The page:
The concert format remains the same as in Das Rheingold, as does the casting of Matthias Goerne as Wotan and Michelle de Young as his wife Fricka, no doubt for continuity as the cycle is being recorded live for Naxos records.
While Goerne is without doubt one of the most elegant German baritones singing today, he doesn’t come across as a natural Wotan. The voice is too warm, too silken for the conflicted Head of the Gods, and he lacks the thunderous attack that imbues this role with the respect it demands. The orchestra also did him few favors, drowning him out in the critical “Wotan’s Abschied” (Wotan’s farewell from his daughter Brünnhilde, who he banishes from Valhalla after disobeying his orders) and in the idiosyncratic “Wer meines Speeres Spitze fürchtet” (a warning that only the most courageous man can rescue Brünnhilde from the circle of fire Wotan has laid around her).
Petra Lang’s Brűnnhilde faced a similar challenge with the orchestra, though her impassioned acting and occasional soaring vocal moments made her noteworthy and believable, beautifully displaying the arc from cocky warrior goddess to compassionate woman and then to pleading daughter.
The young siblings/lovers of Siegmund and Sieglinde easily owned the evening. The Australian Stuart Skelton possesses a remarkable voice, technically controlled, secure and beautiful. A true Heldentenor with none of the bathos frequently heard by less disciplined singers, he delivered a gripping Siegmund, including a spine-tingling Wälseruf (Valse Cry) with a stunning – and quite unusual – crescendo.
Heidi Melton’s Sieglinde stole the audience’s heart. With a near stentorian soprano of precision, beauty and grace, the young American singer dominated the stage without really trying. She was at ease, natural, enthralling: the type of dramatic soprano that Wagner aficionados will travel the world for.
Falk Struckmann joined the cast at short notice and delivered a suitably evil and menacing Hunding.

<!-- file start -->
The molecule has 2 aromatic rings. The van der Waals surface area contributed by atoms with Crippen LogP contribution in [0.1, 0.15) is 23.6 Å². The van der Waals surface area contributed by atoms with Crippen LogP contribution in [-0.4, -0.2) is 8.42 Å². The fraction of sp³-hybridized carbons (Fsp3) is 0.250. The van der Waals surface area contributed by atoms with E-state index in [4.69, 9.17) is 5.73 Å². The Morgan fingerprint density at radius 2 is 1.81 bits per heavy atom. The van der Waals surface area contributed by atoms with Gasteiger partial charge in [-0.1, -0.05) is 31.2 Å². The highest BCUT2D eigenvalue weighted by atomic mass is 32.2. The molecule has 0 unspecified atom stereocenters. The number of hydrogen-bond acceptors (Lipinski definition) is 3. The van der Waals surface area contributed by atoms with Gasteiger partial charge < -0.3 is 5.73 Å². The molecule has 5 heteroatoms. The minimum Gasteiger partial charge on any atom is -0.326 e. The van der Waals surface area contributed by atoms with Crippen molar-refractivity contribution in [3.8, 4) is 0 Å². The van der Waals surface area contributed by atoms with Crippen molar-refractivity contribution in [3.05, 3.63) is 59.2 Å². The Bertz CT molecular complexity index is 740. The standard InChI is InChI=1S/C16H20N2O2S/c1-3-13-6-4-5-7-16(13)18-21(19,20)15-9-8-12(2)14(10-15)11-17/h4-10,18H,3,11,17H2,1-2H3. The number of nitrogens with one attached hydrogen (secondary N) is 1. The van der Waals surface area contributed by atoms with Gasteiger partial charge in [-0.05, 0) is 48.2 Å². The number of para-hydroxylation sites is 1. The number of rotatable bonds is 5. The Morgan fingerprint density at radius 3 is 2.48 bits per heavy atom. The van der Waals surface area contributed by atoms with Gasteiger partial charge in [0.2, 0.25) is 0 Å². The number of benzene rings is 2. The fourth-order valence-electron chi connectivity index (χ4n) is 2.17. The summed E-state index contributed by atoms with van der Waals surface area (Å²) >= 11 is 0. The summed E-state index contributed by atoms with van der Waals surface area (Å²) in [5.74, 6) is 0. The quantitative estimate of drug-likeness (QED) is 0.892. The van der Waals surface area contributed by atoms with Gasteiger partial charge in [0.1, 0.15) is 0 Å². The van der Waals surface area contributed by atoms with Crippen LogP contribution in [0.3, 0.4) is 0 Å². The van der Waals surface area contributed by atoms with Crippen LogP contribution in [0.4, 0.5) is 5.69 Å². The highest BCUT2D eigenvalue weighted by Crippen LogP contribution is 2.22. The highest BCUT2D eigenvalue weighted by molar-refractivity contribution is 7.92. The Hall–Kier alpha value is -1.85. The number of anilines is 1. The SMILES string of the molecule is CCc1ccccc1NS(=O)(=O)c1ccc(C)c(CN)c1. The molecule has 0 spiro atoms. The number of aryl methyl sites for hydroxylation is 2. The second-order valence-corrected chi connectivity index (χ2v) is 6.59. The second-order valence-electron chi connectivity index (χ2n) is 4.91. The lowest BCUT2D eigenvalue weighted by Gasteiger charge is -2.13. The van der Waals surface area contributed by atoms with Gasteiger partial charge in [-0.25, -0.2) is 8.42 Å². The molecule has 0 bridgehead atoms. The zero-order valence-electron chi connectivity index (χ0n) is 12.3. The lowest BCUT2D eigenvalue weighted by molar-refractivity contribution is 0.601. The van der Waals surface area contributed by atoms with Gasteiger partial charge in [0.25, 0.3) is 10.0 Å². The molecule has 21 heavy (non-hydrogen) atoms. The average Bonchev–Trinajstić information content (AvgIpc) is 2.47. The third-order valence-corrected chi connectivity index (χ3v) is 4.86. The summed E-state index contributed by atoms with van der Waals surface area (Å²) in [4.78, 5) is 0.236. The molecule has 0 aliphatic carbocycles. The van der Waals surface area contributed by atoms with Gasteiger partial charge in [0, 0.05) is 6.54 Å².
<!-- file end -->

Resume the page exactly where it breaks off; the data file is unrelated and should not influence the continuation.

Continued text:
The concert format remains slightly awkward for this sort of work. Especially given the disparity in dramatic approach between the singers, ranging from the impassioned acting of Brünnhilde to the near stoic passivity of all the men. It looked like the Valkyries themselves had the most fun, enthusiastically embracing their roles. Standout Valkyries were Katherine Broderick (Helmwige) and Anna Burford (Schwertleite), though all of them sparkled.
But then again, this was a Hong Kong Philharmonic production, highlighting principally the orchestra’s claim to Asian preeminence. Maestro van Zveden inspired the heavily reinforced orchestra, eliciting at times spellbinding Wagnerian sweeps, especially in the second and third acts. The Hong Kong Phil deserves huge credit for making the effort. The promotional activities were well planned, an excellent informational podcast was marketed, and the program notes and supertitles were aimed at making the convoluted story easy to understand.
Much remains to be done to build a real Wagnerian audience in Hong Kong. Attendance could have been stronger, and it thinned after the second act. The Ring remains a difficult sell in Hong Kong, especially on a day when the Hang Seng Index, the city’s stock market index, collapses. But van Zweden and his orchestra deserve maximum credit for successfully sowing the seeds of Wagnerian appreciation in Greater China.
Attended Performance: January 21, 2016
Richard Wagner: Sieglinde:”die Männer Sippe”
Heidi Melton :soprano